The Day the Newspaper Died

On October 10, 1765, an Annapolis printer changed his newspaper’s title to the Maryland Gazette, Expiring. Its motto: “In uncertain Hopes of a Resurrection to Life again.” Later that month, the printer of the Pennsylvania Journal
replaced his newspaper’s masthead with a death’s-head and framed his
front page with a thick black border in the shape of a gravestone.
“Adieu, Adieu,” the Journal whispered. On October 31st, the New-Hampshire Gazette appeared with black mourning borders and, in a column on page 1, lamented its own demise: “I must Die!” The Connecticut Courant quoted the book of Samuel: “Tell it not in Gath! publish it not in Askalon!” The newspaper is dead!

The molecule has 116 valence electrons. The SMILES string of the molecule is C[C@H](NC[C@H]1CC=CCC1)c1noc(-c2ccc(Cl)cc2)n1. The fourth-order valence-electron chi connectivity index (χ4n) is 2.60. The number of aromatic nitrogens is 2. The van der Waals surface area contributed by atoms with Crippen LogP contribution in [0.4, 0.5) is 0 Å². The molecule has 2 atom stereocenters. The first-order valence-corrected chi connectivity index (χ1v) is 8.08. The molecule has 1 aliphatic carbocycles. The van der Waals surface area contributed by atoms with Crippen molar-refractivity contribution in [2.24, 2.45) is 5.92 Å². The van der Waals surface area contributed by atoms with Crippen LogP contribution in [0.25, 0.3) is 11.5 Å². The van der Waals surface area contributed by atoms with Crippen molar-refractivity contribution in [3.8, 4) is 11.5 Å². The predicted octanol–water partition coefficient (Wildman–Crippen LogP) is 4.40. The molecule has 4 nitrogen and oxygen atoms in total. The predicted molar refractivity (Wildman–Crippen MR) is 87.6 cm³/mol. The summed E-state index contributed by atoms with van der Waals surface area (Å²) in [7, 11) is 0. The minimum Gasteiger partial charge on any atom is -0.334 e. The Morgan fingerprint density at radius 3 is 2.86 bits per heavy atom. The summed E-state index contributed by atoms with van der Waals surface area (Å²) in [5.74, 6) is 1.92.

Or, then as now, not quite dead yet.– Jill Lepore, The New Yorker

In the last few months, the newspaper business has changed so much that I’m having trouble settling on a text for the journalism class I’m teaching (starting next Tuesday).  It’s likely that I’ll just assemble a reading list from current articles such as this one.